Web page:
The shifting sands beneath the government’s feet

The stability of the Cayman Islands government is a point of pride for residents — and a selling point for potential investors. It is true that, as an array of bureaucratic institutions, there is great constancy in our civil service, judiciary and law enforcement — in other words, the practical aspect of government.

However, in terms of the political aspect of government — i.e., elected lawmakers and the successive administrations that emerge to rule — in recent years we have had more than our share of instability.

Recall, for example, the fate of Cayman’s first Premier McKeeva Bush, whose United Democratic Party government toppled after his arrest in late 2012 on corruption-related charges, of which he was later acquitted on all counts by a jury. An interim People’s National Alliance administration, led by Premier Juliana O’Connor-Connolly, watched over the House until the May 2013 elections, after which the current Progressives government, led by Premier Alden McLaughlin, was formed.

Mr. Bush, of course, is now the Leader of the Opposition, while Ms. O’Connor-Connolly allied herself with the Progressives and became Speaker of the House.

With about a year-and-a-half to go until the 2017 elections, the ground is once again trembling beneath the feet of Cayman’s elected government.

At the epicenter of the tremors is the departure of veteran Bodden Town MLA Anthony Eden from the Progressives government in late November, because of his disagreements with the party over its approach to same-sex marriage rights emanating from European courts. (Mr. Eden, in case you need reminding, is against it.)

A month later, just before the close of the year, freshman Bodden Town MLA Alva Suckoo followed Mr. Eden out of the Progressives party and into the opposite aisle of the Legislative Assembly.

As it currently stands, there are 10 members of the elected government (eight Progressives and two independents), plus Speaker O’Connor-Connolly, and there are seven members of the opposition, including three from Mr. Bush’s Cayman Islands Democratic Party and four independents. If just one more MLA abandons the Progressives-led government, it throws potential procedural wrenches into the Legislative Assembly’s ability to take unalloyed action. (For additional background, read today’s Compass news story on the topic.) If more leave, then it could lead to the government’s dissolution and calling of early elections.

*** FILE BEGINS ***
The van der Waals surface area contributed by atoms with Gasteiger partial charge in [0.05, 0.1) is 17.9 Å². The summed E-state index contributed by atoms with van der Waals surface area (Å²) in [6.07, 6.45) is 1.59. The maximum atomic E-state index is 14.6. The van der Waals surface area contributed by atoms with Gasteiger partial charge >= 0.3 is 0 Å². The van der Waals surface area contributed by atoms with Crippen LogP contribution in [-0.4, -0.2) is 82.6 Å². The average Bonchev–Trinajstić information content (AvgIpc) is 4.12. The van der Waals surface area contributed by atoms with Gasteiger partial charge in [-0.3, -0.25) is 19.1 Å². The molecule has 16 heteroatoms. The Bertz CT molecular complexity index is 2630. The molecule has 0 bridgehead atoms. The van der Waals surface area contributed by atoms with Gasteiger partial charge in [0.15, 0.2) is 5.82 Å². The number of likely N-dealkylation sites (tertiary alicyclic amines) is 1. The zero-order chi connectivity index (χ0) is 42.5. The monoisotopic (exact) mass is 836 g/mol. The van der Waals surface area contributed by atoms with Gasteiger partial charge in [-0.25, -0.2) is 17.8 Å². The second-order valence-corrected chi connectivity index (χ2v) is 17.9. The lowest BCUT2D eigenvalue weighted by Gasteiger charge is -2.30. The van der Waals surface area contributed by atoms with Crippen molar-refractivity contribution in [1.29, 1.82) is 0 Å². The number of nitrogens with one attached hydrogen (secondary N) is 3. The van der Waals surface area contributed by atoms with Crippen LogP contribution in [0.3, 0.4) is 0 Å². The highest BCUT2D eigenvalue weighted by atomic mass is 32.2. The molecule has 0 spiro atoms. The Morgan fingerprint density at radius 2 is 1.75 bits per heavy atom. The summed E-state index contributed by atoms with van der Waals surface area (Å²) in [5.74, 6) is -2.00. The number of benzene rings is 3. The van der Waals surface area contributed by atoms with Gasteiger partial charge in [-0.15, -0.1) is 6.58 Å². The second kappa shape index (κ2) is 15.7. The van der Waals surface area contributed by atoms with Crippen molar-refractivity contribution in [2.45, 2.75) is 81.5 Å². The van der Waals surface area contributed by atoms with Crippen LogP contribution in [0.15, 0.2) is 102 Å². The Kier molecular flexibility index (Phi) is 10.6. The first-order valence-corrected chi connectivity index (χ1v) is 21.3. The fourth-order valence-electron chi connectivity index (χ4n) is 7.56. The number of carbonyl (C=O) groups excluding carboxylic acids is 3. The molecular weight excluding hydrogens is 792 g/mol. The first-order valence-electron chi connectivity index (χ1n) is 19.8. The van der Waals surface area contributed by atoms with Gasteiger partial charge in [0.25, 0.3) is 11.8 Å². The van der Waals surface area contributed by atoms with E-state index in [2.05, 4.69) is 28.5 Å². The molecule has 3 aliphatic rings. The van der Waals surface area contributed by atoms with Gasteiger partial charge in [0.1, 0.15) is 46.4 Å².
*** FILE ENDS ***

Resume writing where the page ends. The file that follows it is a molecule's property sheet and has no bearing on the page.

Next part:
One alternative to the government’s collapse would be a shuffling of power within the Progressives, meaning an internal mutiny against Premier McLaughlin.

While none of the other remaining members of government have publicly stated their intentions to leave the ruling coalition, make no mistake that earnest closed-door conversations continue to occur, and despite any assurances of “business as usual” in the Legislative Assembly, individual dominoes are still wobbling.

Until now, this Editorial Board has refrained from commenting on the future of Premier McLaughlin’s government. One reason for our reserve is that we wish to avoid the appearance that we are attempting to sway the decisions of any particular politicians. We are not. Whether a lawmaker stays, or goes, is a matter of personal conscience and conviction.

Another reason is that, in our view, the broader structure of the Cayman government (comprising our laws, offices and institutions) is founded upon solid bedrock, that is the Cayman Islands Constitution, and is bulwarked by the United Kingdom. Cayman’s government, in the sense of our democracy, remains solid and unassailable. In that respect, a potential change of elected government, even if it is abrupt, poses no real threat at all — it is merely change.